For the past seven years, Jason Fulmer has served as a program manager for a South Carolina education-based nonprofit – the Center for Educator Recruitment, Retention and Advancement – also known as CERRA.


On Tuesday, he will take a new role with the California-based New Teacher Center as an associate program consultant.


“At the center of their work is students,” said Fulmer, an Aiken County native. “That is what draws me to the center. It’s the focus and core of everything they do.”


During a restructuring effort recently, CERRA eliminated Fulmer’s position. In an email, he thanked the staff and the board of directors for the chance to work with them. CERRA is located at Winthrop University in Rock Hill.


A USC Aiken graduate, Fulmer was hired as a Redcliffe Elementary School third-grade teacher in 1998. Four years later, he would become the Aiken County School District teacher of the year and move on to recognition as the state teacher of the year and as a national finalist. That earned Fulmer a trip to the White House, where he received a plaque from President George W. Bush and First Lady Laura Bush.


As the state teacher of the year, Fulmer spent the next year as a teacher-leader with CERRA, based at Winthrop University. He traveled around the state in part to work with teacher-cadets – an introductory program for high school seniors.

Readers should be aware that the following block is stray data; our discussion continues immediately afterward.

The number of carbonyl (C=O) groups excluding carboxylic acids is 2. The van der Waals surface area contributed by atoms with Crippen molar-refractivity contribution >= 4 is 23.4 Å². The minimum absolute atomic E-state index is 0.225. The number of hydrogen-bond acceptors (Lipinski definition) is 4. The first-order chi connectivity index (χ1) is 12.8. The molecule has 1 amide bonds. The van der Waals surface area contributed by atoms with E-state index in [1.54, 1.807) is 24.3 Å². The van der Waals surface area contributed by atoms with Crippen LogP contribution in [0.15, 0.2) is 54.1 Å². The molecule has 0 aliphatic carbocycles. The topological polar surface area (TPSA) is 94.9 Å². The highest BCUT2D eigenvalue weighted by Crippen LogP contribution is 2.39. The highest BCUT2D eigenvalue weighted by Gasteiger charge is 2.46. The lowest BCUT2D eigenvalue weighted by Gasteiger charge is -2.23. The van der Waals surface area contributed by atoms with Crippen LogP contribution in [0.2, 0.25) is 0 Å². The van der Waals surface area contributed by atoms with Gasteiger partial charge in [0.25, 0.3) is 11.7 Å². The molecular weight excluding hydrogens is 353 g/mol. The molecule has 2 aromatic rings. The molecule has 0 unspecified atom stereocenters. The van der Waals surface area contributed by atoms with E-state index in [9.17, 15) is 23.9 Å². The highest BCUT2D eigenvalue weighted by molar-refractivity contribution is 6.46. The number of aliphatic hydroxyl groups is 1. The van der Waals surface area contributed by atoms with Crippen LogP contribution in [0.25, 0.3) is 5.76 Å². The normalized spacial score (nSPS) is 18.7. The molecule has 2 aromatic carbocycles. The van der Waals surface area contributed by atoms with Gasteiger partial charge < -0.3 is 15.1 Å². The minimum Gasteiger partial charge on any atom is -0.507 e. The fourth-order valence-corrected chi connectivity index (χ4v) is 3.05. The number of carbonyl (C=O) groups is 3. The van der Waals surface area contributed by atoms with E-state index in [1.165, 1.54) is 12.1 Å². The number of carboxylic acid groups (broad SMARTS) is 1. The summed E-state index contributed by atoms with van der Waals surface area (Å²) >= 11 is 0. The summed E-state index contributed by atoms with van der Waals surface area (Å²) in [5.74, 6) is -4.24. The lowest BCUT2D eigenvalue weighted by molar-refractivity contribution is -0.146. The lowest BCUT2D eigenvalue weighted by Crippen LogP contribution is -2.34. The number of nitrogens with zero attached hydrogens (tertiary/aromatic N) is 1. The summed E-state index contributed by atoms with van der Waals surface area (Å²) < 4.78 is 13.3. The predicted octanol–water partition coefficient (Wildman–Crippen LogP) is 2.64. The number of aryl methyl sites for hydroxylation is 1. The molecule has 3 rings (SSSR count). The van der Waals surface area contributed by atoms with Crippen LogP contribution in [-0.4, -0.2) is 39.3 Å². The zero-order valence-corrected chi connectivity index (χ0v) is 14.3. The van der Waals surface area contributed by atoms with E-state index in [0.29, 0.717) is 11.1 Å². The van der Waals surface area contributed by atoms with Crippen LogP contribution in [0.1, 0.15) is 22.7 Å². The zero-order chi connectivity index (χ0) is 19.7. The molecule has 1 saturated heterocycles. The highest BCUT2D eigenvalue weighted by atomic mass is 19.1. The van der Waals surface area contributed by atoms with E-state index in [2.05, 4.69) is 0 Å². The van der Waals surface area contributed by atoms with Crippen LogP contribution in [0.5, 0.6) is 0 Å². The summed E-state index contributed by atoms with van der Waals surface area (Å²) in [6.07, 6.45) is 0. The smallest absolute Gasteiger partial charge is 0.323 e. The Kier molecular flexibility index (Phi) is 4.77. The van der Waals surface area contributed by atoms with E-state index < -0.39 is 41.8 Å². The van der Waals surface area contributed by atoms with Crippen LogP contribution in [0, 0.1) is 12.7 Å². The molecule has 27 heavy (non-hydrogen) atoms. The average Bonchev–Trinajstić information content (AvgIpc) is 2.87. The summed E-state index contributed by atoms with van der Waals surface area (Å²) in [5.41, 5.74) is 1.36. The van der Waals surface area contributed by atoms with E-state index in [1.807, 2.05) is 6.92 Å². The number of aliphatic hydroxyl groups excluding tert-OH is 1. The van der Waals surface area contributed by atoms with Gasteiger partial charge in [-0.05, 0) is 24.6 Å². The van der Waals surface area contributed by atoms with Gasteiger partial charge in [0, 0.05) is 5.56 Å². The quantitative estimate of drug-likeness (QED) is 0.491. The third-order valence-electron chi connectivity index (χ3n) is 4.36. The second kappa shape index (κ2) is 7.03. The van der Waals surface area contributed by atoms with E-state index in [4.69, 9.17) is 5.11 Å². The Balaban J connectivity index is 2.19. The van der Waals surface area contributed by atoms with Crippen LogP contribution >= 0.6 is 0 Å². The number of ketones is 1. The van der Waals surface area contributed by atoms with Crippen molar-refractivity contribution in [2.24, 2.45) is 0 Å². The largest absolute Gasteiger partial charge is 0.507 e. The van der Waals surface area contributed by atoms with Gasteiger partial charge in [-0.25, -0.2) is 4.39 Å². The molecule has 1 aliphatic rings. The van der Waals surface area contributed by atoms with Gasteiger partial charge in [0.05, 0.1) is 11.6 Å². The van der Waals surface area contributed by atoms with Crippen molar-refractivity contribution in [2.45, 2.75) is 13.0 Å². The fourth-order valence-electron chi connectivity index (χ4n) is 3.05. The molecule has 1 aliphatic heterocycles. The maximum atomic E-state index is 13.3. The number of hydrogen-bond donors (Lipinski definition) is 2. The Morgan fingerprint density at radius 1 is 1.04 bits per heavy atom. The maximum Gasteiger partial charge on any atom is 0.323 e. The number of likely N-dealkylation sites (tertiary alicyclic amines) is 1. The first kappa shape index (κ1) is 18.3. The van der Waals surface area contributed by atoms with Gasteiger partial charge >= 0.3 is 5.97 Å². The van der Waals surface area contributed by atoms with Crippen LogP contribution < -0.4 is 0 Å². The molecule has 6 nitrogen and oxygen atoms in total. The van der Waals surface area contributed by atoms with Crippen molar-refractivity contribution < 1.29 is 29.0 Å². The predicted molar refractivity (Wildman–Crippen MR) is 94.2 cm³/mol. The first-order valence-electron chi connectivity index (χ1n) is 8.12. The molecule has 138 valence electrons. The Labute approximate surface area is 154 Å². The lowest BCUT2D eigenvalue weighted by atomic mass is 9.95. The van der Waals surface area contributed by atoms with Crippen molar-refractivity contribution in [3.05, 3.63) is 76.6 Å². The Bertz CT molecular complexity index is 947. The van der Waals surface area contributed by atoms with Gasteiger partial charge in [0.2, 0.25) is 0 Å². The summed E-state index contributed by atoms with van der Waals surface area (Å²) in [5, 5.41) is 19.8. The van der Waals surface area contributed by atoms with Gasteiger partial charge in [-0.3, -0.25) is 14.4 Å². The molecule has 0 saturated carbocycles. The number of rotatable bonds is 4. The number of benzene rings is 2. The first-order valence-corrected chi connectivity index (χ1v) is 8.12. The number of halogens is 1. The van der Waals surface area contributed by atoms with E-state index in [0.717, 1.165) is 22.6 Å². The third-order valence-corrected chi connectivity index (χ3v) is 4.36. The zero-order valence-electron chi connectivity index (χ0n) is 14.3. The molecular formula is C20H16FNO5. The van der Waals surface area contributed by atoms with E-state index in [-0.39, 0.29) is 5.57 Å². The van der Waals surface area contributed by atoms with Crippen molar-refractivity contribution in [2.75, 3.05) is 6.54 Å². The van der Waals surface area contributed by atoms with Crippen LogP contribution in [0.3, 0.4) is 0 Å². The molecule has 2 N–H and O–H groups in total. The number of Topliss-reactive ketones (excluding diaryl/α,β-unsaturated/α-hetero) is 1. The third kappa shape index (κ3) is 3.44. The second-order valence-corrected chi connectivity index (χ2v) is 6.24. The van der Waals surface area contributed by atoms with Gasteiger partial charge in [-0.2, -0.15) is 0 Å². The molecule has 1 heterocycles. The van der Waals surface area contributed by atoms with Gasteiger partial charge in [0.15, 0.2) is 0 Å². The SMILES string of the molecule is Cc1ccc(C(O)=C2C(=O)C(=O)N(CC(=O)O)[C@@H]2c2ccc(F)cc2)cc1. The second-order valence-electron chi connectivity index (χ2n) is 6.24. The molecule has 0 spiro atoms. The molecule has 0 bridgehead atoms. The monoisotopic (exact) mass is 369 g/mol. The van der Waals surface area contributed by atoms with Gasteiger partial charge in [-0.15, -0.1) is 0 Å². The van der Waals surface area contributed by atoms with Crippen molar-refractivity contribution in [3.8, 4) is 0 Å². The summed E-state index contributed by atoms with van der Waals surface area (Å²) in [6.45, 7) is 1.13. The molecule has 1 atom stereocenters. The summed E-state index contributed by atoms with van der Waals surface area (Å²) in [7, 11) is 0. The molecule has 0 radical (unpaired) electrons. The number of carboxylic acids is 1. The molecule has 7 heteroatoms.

He then spent two years with the Aiken School District in federal programs initiatives before returning to CERRA.


During those seven years, Fulmer worked with a number of programs and educators – teachers of the year, mentors and district- and school-level administrators. He especially enjoyed opportunities to introduce the tools, strategies and resources to mentors. In turn, they could pass them on to new teachers and others new to the school districts.


Such efforts are essential, Fulmer said in interview, because beginning teachers are most likely to leave the teaching field in three to five years.


“Our goal was not to simply retain, but to accelerate the effectiveness of new teachers and rejuvenate our profession in the process,” Fulmer said by email.


He also was part of CERRA’s collaboration with the Newberry College RETAIN Center of Excellence, launching partnerships with teacher-leaders statewide to establish a state induction symposium.


More than 600 teachers were involved in the past three years – assisting beginning teachers with networking, classroom management, lesson-planning and other topics.


Fulmer’s new organization has worked on projects with CERRA in the past.


“We collaborated with the Center to bring advanced mentor academies in nine districts,” he said. “I hope in the future we can expand the Center’s work in South Carolina.”


Senior writer Rob Novit is the Aiken Standard’s education reporter and has been with the newspaper since September 2001. He is a native of Walterboro and majored in journalism at the University of Georgia.